Indian government plans to add more coal capacity and increase fossil gas in the energy mix, study says
India’s updated Nationally Determined Commitments (NDC) are strong on paper but not to drive down more emissions compared to the previous commitment, according to a report released at the 27th Conference of Parties (COP27) to the United Nations Framework Convention on Climate Change.
India has not put out details of the 2070 Net Zero target announced at COP26 last year, the report by Climate Action Tracker (CAT) mentioned.
“India will meet their NDC and overachieve it. Still, the targets need to get more ambitious to reach the 1.5°C target,” Claire Stockwell, Senior Climate Policy Analyst at Climate Analytics, told Down To Earth (DTE).
The Paris Agreement seeks to limit global warming to below 2°C, preferably to 1.5°C, compared to pre-industry levels.
However, she added that considering the fairness perspective, India does not need to do this independently. The country has to be supported by international finance.
“What we are looking forward to from the Indian government is that they put forward their ambitious target and get more international finance to support that,” she explained.
At COP 26 in Glasgow, India announced five new targets, some of which were submitted in the updated NDC in 2022.
These include strengthening its 2030 emissions intensity of its GDP by 45 per cent by 2030 from its 2005 levels and targeting about 50 per cent of cumulative electric power installed capacity from non-fossil fuel-based energy resources by 2030.
“We need to see a further strengthening of these targets to drive further emission reductions,” Stockwell said.
India has shown progress in its renewable energy installation, it said. But the government plans to add more coal capacity and increase fossil gas in the energy mix, the report added.
India and 27 other countries updated their NDCs this year, of which CAT analysed 10.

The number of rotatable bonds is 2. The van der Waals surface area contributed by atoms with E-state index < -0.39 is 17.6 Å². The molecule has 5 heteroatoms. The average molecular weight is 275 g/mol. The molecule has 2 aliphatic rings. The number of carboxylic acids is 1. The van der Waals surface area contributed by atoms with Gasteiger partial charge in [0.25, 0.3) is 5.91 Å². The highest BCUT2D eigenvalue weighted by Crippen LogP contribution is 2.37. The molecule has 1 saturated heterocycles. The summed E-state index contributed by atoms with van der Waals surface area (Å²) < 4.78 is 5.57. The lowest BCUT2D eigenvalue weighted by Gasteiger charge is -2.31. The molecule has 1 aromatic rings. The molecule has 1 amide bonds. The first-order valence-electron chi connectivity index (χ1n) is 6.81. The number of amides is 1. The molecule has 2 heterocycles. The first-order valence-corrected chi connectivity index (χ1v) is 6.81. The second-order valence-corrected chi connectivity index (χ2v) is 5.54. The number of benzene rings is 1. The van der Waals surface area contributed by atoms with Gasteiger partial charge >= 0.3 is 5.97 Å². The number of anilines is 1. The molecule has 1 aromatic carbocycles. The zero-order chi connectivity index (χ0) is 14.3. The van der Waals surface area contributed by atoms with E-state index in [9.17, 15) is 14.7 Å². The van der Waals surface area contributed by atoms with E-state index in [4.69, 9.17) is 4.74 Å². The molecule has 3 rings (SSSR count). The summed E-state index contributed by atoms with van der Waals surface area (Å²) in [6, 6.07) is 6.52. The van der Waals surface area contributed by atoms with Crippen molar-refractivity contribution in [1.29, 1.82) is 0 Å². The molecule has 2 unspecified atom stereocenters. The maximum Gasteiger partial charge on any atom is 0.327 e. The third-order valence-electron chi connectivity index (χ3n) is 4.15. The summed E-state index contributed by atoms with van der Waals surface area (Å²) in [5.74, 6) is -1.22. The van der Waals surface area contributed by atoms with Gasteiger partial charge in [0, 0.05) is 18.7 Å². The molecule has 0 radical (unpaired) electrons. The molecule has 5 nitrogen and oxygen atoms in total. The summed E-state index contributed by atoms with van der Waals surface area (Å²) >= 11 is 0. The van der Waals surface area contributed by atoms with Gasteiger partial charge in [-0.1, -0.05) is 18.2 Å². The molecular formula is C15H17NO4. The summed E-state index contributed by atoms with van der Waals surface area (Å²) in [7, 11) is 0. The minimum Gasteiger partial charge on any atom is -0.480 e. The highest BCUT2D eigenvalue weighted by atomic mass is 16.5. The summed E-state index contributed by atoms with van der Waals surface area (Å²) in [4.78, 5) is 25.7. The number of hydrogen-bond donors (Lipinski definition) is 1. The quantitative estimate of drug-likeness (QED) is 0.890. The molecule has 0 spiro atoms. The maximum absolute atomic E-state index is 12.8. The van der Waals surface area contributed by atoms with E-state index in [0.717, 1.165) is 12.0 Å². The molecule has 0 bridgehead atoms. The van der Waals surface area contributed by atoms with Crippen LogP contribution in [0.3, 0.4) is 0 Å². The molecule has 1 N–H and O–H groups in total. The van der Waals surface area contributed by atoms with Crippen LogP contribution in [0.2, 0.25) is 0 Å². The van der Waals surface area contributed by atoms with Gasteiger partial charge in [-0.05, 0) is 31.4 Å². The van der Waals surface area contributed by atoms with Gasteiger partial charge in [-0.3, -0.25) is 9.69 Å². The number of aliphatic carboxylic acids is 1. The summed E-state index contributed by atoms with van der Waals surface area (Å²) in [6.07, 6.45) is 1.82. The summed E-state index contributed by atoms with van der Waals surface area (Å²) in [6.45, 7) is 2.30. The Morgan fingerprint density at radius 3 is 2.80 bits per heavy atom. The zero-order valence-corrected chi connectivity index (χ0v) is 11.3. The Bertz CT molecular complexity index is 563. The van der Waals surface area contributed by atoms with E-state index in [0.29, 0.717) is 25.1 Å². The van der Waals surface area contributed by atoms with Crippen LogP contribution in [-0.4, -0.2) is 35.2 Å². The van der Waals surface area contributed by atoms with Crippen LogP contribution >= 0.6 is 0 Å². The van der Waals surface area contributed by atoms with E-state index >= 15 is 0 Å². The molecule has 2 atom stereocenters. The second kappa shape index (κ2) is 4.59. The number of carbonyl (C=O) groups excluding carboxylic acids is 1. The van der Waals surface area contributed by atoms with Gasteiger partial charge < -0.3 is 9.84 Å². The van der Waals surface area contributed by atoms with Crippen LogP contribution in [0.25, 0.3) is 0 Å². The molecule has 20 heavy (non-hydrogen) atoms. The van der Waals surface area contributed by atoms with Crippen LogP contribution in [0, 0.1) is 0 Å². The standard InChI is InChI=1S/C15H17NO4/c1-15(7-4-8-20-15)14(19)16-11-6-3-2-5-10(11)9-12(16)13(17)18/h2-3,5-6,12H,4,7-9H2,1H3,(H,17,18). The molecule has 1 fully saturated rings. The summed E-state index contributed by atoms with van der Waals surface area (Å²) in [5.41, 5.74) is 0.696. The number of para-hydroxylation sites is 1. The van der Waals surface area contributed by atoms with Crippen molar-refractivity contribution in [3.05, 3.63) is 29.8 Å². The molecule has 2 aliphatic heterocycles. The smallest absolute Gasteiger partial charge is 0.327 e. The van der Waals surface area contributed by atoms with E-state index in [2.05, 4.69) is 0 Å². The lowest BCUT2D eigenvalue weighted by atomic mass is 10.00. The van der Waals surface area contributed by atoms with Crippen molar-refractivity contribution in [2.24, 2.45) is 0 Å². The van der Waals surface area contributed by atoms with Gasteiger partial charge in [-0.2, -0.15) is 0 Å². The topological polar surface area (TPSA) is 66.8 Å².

Five countries had stronger NDC targets, while the rest, including India, did not increase ambition, the report found.
The largest emitters, the United States, European Union and China, have not submitted updated targets, Mia Moisio from the NewClimate Institute said at a press briefing.
Australia, Thailand, the UAE and Norway have shown ambition in the updated commitments, but they are still not aligned with the Paris Agreement goal.
The world is headed for a 2.4°C of warming under the current 2030 targets, the experts warned.
“It is the same as last year. There has been no change since Glasgow,” Stockwell said.
Some nations have, however, announced binding targets. That could take us to 2°C warming.
“This has been a year of little action on the climate: Almost no updated national climate targets for 2030 and no significant increase in participation in Glasgow initiatives on coal phase-out, clean cars and methane,” Niklas Höhne of CAT partner organisation NewClimate Institute, said in a statement.
The CAT report also highlighted that climate finance from developed countries is nowhere close to what developing countries need to reduce emissions.
Funds from the United States, Russia and Australia have been rated critically insufficient, while that from European Union, Germany, Norway and Switzerland were rated as insufficient, the report said.
Only Canada, New Zealand, Japan and the United Kingdom provided sufficient funding.
In 2009, developed countries pledged to mobilise $100 billion in climate finance to support climate action in developing countries. This goal has not been met.
“There is a lack of leadership in climate finance,” Moisio said. They have come here [CoP27] without delivering on the $100 billion target, he added.
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